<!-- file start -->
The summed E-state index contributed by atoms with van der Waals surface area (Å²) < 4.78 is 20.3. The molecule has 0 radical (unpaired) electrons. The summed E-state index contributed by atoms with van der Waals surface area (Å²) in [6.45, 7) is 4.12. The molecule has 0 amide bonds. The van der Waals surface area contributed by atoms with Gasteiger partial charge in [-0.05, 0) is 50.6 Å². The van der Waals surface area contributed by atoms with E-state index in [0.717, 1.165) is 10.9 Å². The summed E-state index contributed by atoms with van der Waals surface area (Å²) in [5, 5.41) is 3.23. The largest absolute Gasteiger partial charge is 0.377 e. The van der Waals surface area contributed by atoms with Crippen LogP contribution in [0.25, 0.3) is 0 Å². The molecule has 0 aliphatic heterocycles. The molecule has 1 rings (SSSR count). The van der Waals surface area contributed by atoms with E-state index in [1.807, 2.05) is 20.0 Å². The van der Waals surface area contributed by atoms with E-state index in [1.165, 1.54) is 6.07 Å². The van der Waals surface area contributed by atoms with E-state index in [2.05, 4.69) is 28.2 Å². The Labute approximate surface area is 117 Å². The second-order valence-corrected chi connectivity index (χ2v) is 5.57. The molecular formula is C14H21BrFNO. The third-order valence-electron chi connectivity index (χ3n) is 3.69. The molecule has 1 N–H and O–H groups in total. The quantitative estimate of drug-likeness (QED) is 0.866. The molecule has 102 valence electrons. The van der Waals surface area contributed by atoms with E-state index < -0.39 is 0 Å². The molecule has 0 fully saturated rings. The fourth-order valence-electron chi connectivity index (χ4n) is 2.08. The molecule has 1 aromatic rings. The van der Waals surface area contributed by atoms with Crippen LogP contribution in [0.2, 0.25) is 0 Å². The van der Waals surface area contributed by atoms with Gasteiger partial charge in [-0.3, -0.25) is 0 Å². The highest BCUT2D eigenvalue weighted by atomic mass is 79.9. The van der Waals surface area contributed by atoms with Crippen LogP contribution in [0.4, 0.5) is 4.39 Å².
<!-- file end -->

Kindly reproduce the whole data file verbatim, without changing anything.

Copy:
The summed E-state index contributed by atoms with van der Waals surface area (Å²) < 4.78 is 20.3. The molecule has 0 radical (unpaired) electrons. The summed E-state index contributed by atoms with van der Waals surface area (Å²) in [6.45, 7) is 4.12. The molecule has 0 amide bonds. The van der Waals surface area contributed by atoms with Gasteiger partial charge in [-0.05, 0) is 50.6 Å². The van der Waals surface area contributed by atoms with E-state index in [0.717, 1.165) is 10.9 Å². The summed E-state index contributed by atoms with van der Waals surface area (Å²) in [5, 5.41) is 3.23. The largest absolute Gasteiger partial charge is 0.377 e. The van der Waals surface area contributed by atoms with Crippen LogP contribution in [0.25, 0.3) is 0 Å². The molecule has 0 aliphatic heterocycles. The molecule has 1 rings (SSSR count). The van der Waals surface area contributed by atoms with E-state index in [1.807, 2.05) is 20.0 Å². The van der Waals surface area contributed by atoms with E-state index in [1.165, 1.54) is 6.07 Å². The van der Waals surface area contributed by atoms with E-state index in [2.05, 4.69) is 28.2 Å². The Labute approximate surface area is 117 Å². The second-order valence-corrected chi connectivity index (χ2v) is 5.57. The molecular formula is C14H21BrFNO. The third-order valence-electron chi connectivity index (χ3n) is 3.69. The molecule has 1 N–H and O–H groups in total. The quantitative estimate of drug-likeness (QED) is 0.866. The molecule has 102 valence electrons. The van der Waals surface area contributed by atoms with E-state index < -0.39 is 0 Å². The molecule has 0 fully saturated rings. The fourth-order valence-electron chi connectivity index (χ4n) is 2.08. The molecule has 1 aromatic rings. The van der Waals surface area contributed by atoms with Crippen LogP contribution in [0.2, 0.25) is 0 Å². The van der Waals surface area contributed by atoms with Gasteiger partial charge in [-0.3, -0.25) is 0 Å². The highest BCUT2D eigenvalue weighted by atomic mass is 79.9. The van der Waals surface area contributed by atoms with Crippen LogP contribution in [0.4, 0.5) is 4.39 Å².